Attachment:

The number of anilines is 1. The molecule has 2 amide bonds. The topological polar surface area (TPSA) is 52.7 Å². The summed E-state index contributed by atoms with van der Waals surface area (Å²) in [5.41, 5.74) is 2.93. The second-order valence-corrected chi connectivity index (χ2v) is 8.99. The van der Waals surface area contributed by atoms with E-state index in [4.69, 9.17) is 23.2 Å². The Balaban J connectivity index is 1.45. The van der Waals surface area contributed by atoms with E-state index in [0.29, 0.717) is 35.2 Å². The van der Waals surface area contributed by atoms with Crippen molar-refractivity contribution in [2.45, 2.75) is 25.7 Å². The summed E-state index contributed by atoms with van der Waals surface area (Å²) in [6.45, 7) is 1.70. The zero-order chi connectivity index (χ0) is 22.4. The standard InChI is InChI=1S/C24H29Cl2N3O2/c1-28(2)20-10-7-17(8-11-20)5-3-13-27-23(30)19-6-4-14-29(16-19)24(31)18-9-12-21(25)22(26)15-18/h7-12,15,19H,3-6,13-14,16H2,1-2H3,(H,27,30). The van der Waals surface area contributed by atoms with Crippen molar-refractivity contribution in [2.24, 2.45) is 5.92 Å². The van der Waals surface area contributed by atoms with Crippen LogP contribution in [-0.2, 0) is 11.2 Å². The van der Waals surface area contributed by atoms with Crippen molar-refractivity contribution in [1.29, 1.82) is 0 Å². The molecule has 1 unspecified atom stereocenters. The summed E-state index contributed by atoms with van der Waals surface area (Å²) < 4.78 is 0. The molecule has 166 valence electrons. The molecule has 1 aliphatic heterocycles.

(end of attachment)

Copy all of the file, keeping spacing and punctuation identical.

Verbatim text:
The number of anilines is 1. The molecule has 2 amide bonds. The topological polar surface area (TPSA) is 52.7 Å². The summed E-state index contributed by atoms with van der Waals surface area (Å²) in [5.41, 5.74) is 2.93. The second-order valence-corrected chi connectivity index (χ2v) is 8.99. The van der Waals surface area contributed by atoms with E-state index in [4.69, 9.17) is 23.2 Å². The Balaban J connectivity index is 1.45. The van der Waals surface area contributed by atoms with E-state index in [0.29, 0.717) is 35.2 Å². The van der Waals surface area contributed by atoms with Crippen molar-refractivity contribution in [2.45, 2.75) is 25.7 Å². The summed E-state index contributed by atoms with van der Waals surface area (Å²) in [6.45, 7) is 1.70. The zero-order chi connectivity index (χ0) is 22.4. The standard InChI is InChI=1S/C24H29Cl2N3O2/c1-28(2)20-10-7-17(8-11-20)5-3-13-27-23(30)19-6-4-14-29(16-19)24(31)18-9-12-21(25)22(26)15-18/h7-12,15,19H,3-6,13-14,16H2,1-2H3,(H,27,30). The van der Waals surface area contributed by atoms with Crippen molar-refractivity contribution in [2.24, 2.45) is 5.92 Å². The van der Waals surface area contributed by atoms with Crippen LogP contribution in [-0.2, 0) is 11.2 Å². The van der Waals surface area contributed by atoms with Crippen molar-refractivity contribution in [1.29, 1.82) is 0 Å². The molecule has 1 unspecified atom stereocenters. The summed E-state index contributed by atoms with van der Waals surface area (Å²) < 4.78 is 0. The molecule has 166 valence electrons. The molecule has 1 aliphatic heterocycles.